The Bespoke Nature of Financial Models
I have built and worked with countless financial models over the years. Financial modelling requires bespoke models, predominantly built to evaluate or assess a specific type of project. This doesn’t imply that they are static, in fact that are often quite dynamic and enable the user to run a multitude of scenarios and sensitivity tests. The bespoke nature does however, mean no two models look the same. Whether building a model to value a business, assess an investment opportunity or run scenario analysis, there are a few key elements that should be kept in mind.
1. One Owner
Although circumstances don’t always permit, it is better to have one person take ownership of the model from start to finish. Having one person responsible for the full build helps to reduce any gaps in the model or error arising from misunderstandings.
2. Clear Structure
It sounds logical but you would be amazed by the amount of poorly structured models I have come across. This often arises because a model has grown overtime and has moved away from its initial humble beginnings but poorly structured models are difficult for others to use and understand. When constructing your model remember to lay it out clearly. Most models can be broken into the following sections:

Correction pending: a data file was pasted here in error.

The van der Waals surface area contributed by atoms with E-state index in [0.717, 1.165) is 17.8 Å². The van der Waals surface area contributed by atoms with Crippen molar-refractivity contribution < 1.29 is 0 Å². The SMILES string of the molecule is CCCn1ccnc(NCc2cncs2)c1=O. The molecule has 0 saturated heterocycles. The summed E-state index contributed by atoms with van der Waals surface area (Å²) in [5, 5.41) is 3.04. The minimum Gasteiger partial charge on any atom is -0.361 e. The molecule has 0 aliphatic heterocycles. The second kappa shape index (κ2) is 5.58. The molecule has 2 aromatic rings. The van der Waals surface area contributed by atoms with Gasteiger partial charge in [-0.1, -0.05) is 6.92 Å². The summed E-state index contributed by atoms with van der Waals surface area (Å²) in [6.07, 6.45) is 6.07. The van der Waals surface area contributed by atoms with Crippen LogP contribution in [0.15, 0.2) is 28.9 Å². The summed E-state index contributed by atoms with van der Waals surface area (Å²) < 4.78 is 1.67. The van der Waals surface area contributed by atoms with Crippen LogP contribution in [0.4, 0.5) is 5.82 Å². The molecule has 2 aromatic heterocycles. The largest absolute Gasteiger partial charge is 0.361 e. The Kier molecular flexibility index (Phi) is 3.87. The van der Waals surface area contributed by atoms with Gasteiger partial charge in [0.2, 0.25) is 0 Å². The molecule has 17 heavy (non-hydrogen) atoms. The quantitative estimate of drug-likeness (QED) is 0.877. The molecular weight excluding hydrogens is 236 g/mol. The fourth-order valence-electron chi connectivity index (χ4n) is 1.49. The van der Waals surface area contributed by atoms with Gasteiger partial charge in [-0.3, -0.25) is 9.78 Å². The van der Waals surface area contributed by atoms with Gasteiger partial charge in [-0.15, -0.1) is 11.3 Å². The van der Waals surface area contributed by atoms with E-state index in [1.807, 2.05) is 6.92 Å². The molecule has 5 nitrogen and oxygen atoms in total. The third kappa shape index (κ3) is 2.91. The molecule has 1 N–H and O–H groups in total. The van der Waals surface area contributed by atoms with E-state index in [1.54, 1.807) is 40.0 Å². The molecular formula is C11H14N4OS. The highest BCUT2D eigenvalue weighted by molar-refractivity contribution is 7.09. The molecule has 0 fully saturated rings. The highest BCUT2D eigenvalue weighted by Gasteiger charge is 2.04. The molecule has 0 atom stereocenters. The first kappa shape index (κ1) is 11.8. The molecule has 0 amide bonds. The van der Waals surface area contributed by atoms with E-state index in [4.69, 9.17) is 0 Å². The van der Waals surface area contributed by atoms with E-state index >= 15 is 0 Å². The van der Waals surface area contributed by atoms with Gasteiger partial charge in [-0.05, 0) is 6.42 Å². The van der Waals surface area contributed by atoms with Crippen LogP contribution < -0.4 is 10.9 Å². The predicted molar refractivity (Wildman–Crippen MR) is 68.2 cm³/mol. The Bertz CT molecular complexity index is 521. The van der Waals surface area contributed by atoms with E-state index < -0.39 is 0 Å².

3. Separate Inputs
It’s vital to clearly identify and separate inputs from calculations. Ideally all inputs are set up on one tab and then the model refers back to these as required. Avoid entering inputs or hard values in formulas buried in the model as this makes changing them in the future very difficult and limits the flexibility of your model.
Formatting should not be overlooked. Having well formatted models that use consistent formatting e.g. shading all input cells in the same colour or laying out reports in the same format will make your model easier for others to use and understand. Consistent formatting applied across an organisation also makes it easier for other team members to get to grips with your models quickly. They intuitively know where to look.
5. Keep it Simple
Above all else in keep it simple! Yes, at times we need to use nested ifs and more complex formulas but where possible break them down into simple steps. This limits the potential for error, helps you to troubleshoot more quickly and makes auditing and understanding the model more straightforward. We don’t need to dazzle with complexity, we need to produce robust and accurate models.